An emerging and rapidly growing area in mobile apps is mobile commerce and payments. Banks and payment processors are already implementing solutions to make mobile devices into “virtual wallets,” leveraging OS support and mobile hardware innovations such as near-field communication technology in modern smart phones, such as Google’s Nexus S. These new features will also make it necessary for mobile devices to become compliant with, for example, the Payment Card Industry Data Security Standard (PCI DSS), to protect credit cardholder’s personal data.
Wi-Fi sniffing has become a new concern. Software such as “Firesheep” has exposed the vulnerability of our Wi-Fi networks. In a typical coffee shop, which normally has a common, shared Wired Equivalent Privacy (WEP) password, an attacker running Firesheep can easily sniff out and decrypt the cookies of folks accessing Facebook and other social networks.
Threats Related to Social Networking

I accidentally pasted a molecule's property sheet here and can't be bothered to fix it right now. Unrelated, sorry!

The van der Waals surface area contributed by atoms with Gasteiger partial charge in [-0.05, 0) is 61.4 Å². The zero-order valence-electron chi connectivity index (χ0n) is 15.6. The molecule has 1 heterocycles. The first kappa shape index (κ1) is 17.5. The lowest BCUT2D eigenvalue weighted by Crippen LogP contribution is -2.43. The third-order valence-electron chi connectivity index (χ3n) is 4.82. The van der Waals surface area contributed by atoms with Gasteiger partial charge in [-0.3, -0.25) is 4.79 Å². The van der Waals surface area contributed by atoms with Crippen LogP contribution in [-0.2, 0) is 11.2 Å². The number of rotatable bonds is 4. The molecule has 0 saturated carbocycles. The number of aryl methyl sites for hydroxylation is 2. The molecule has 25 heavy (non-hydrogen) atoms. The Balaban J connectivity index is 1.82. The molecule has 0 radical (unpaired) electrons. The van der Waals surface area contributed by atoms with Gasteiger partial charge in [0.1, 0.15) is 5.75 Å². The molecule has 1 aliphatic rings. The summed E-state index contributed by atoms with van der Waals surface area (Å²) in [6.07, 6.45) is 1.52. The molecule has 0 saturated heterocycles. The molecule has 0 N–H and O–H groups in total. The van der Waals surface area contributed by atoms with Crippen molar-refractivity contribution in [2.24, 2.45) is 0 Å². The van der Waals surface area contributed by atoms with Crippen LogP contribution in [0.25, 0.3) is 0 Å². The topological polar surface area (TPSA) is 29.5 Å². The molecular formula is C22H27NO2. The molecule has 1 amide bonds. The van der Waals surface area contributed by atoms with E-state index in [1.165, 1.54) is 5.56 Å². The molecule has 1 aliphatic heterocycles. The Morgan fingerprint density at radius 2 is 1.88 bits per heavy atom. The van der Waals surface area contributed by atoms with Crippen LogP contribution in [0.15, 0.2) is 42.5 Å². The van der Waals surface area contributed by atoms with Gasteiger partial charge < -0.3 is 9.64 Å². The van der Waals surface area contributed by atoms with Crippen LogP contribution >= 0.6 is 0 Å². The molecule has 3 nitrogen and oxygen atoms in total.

In social networking, the threats we need to worry about are server endpoints that now host customer data of some kind (as opposed to just marketing collateral and catalogs) and are public-facing — and, in many cases, on public clouds, which are owned/managed by the dominant social sites, such as Facebook and Twitter. So the concerns here would be about security of data and regulatory compliance issues related to the vertical industries involved.
E-commerce sites have had many years of experience in safeguarding themselves against theft of credit card information by complying with the rather exhaustive PCI DSS. This standard covers a broad range of topics related to security of data, network, and computers (endpoints) in a given industry. Similar regulatory standards include, but are not limited to:
* The Health Insurance Portability and Accountability Act (HIPAA), for healthcare
* The Federal Information Security Management Act (FISMA), for the public sector
* The Gramm-Leach-Bliley Act (GBL), for financial services
Corporate websites that connect to the social-networking sites (with the famous “Follow us on” invitations and/or “Like” buttons) should reconfirm their authenticity by complying with Extended Validation SSL (EV SSL). This will demonstrate a commitment to the security of customers, and it will combat phishing as well.